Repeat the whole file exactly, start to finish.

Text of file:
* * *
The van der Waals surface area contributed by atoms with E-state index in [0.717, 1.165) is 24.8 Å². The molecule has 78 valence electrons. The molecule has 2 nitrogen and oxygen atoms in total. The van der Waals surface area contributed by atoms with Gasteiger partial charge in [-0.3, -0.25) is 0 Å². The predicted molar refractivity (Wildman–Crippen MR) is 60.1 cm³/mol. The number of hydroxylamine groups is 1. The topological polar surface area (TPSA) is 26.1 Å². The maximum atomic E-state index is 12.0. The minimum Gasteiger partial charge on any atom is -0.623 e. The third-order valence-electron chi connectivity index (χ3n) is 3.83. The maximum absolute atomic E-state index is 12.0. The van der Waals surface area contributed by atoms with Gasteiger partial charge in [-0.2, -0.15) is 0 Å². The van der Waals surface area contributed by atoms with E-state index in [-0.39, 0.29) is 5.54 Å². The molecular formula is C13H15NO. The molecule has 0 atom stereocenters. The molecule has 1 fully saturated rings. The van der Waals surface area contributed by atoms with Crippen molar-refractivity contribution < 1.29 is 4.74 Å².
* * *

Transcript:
The van der Waals surface area contributed by atoms with E-state index in [0.717, 1.165) is 24.8 Å². The molecule has 78 valence electrons. The molecule has 2 nitrogen and oxygen atoms in total. The van der Waals surface area contributed by atoms with Gasteiger partial charge in [-0.3, -0.25) is 0 Å². The predicted molar refractivity (Wildman–Crippen MR) is 60.1 cm³/mol. The number of hydroxylamine groups is 1. The topological polar surface area (TPSA) is 26.1 Å². The maximum atomic E-state index is 12.0. The minimum Gasteiger partial charge on any atom is -0.623 e. The third-order valence-electron chi connectivity index (χ3n) is 3.83. The maximum absolute atomic E-state index is 12.0. The van der Waals surface area contributed by atoms with Gasteiger partial charge in [-0.2, -0.15) is 0 Å². The van der Waals surface area contributed by atoms with E-state index in [-0.39, 0.29) is 5.54 Å². The molecular formula is C13H15NO. The molecule has 0 atom stereocenters. The molecule has 1 fully saturated rings. The van der Waals surface area contributed by atoms with Crippen molar-refractivity contribution < 1.29 is 4.74 Å².